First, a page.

A Guide To Interviewing From A Career Recruiter

Robin Judson | Robin Judson Partners

2021 is here and a lot has changed over the past months, but some things remain the same: interviews.  

We believe we know interviewing because we have been in the financial recruiting business for over 25 years! This year, we decided to offer our best advice to ensure your next interview goes well. 

This guide to interviews covers:

  • How to Approach Your Interviews
  • Phone Interviews
  • Video Interviews
  • The New World of In-Person Interviews

How to Approach Your Interviews

Approach your interviews by doing in depth research on the company, the interviewer, and the role. Do not skip the prep work. Be thoughtful and thorough in your research. 

While researching the company, learn about their history, mission, current team, performance, and competitors. By asking thoughtful questions, you can showcase your preparation for the interview.

We also suggest researching the interviewer so you can ask engaging questions about their experience. LinkedIn is a great place to start.

If you have contacts inside the company, it might be worth mentioning to the interviewer, if you are sure they will offer positive feedback about you and you’re sure they are respected internally. 

Research the company and its position in their industry. Try to address the company’s market opportunities or offer insight about their industry, but only if the insights are significant. Don’t assume that you know the issues better than the interviewer does.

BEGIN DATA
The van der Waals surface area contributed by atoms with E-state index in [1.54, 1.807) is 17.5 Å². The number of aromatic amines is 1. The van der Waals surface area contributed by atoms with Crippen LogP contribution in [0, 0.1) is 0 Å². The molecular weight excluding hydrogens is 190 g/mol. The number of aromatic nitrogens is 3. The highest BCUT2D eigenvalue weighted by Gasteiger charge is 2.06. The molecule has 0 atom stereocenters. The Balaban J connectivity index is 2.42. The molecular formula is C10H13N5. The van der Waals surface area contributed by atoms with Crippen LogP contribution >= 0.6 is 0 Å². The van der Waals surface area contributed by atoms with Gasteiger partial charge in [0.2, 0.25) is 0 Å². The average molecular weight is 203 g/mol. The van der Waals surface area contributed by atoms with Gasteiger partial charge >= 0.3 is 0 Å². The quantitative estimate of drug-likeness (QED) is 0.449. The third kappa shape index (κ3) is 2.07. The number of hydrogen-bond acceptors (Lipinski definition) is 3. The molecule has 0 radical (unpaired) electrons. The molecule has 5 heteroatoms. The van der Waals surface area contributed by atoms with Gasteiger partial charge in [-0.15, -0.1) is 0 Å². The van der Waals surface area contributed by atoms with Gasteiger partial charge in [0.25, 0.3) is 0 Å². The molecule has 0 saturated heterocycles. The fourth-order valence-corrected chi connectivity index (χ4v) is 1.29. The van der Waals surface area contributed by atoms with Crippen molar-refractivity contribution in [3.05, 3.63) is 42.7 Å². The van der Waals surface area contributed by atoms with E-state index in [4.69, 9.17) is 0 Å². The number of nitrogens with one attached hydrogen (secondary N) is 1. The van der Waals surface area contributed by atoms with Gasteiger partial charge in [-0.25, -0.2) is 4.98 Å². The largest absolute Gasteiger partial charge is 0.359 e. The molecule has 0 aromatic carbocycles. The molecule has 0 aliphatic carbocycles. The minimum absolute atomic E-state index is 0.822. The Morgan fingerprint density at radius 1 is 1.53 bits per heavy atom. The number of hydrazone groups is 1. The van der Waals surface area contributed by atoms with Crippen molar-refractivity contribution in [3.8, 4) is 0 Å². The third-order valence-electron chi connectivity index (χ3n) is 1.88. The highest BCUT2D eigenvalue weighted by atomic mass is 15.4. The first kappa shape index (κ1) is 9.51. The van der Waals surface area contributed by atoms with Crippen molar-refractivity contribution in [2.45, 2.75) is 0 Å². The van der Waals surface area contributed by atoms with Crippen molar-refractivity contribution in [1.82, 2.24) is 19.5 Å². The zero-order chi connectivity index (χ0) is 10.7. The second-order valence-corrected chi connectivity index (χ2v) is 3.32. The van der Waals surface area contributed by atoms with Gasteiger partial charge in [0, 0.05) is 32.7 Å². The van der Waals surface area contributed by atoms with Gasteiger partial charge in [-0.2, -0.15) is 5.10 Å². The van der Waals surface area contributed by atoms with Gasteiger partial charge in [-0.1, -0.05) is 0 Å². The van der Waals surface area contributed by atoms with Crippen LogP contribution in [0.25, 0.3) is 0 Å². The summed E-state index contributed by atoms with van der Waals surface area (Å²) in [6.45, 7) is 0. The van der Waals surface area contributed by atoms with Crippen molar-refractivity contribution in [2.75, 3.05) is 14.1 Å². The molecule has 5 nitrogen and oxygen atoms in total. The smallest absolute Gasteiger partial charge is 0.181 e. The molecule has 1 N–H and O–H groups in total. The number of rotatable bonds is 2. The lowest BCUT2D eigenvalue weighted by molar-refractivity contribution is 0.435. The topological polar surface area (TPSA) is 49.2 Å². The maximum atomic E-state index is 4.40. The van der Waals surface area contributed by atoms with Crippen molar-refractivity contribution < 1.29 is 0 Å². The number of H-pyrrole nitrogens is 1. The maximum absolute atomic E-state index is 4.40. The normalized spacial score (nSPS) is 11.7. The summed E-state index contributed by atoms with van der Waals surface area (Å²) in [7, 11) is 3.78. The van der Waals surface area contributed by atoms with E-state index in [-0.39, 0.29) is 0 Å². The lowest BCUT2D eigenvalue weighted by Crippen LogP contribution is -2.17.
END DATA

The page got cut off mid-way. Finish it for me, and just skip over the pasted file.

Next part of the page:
Prepare to answer oddball questions and to improvise if/when needed. 

If you are diligent in your preparation, you can comfortably put our second crucial piece of advice to work… 

Those of you who have worked with us know that we always emphasize, be yourself.  

Be your best self but be yourself. 

Do not try to be what you think the interviewer wants. You don’t really know what they want. You could lose the opportunity because they perceive you to be wrong for the role when you may be an ideal candidate.

Being authentic is our best recommendation. 

Phone Interviews

As an interviewer, I pay attention to the body language, demeanor, and expressions of candidates that I interview.  Eye contact is important.